Making the grade: A study of academic success
Freshmen account for more than fifty percent of students who drop out before completing their degree, which means that increasing the success rates for freshmen is a critical challenge for many colleges and universities. In order for these academic institutions to increase student retention, programs or policies, geared towards identifying and assisting at-risk students must be successfully developed and implemented. One such study was the Comprehensive Student Success Program, which was implemented and developed for high failure and withdrawal rate mathematics courses to provide additional support such as supplemental lessons, tutoring, and peer mentoring administered by course assistants outside of the classroom at Texas Woman's University.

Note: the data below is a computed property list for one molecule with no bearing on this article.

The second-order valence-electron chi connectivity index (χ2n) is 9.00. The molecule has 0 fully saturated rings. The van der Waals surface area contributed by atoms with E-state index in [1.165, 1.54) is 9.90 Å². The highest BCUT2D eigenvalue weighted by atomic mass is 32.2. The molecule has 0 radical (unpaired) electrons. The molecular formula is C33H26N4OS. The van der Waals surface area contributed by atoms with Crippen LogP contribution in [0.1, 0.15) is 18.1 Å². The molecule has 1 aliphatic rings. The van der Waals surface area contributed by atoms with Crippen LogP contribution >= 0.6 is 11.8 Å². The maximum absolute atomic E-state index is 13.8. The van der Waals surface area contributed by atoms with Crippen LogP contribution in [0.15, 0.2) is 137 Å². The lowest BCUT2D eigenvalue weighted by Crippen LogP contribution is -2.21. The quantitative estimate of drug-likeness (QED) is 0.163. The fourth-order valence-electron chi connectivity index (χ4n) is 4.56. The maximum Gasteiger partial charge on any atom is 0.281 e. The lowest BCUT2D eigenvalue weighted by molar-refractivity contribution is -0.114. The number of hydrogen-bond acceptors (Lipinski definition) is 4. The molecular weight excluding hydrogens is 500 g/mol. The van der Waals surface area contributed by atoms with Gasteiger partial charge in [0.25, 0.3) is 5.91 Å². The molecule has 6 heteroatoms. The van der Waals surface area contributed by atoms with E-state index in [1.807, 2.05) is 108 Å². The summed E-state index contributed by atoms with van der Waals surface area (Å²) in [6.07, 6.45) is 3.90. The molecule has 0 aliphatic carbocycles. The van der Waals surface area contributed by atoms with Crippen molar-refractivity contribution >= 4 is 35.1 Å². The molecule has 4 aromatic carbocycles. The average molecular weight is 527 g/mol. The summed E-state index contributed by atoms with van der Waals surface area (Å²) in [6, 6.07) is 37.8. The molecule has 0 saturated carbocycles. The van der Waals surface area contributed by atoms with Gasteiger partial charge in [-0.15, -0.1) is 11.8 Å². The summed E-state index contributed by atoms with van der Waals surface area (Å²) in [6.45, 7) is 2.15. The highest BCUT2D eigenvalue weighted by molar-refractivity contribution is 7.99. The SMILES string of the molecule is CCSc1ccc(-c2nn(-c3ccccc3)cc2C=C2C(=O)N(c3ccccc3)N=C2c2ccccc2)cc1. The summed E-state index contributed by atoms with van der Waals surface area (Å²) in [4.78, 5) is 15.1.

The results of the study showed no significance in success rates among courses that provided the additional assistance when compared to traditionally taught courses. However, students who completed the additional supplemental lessons and tutoring requirements had a significant increase in success rates over students who only attended tutoring or weren't required to attend supplemental lessons or tutoring. In addition, students with additional support showed increases in academic skills such as time management, use of study aids, and most notably motivation.Master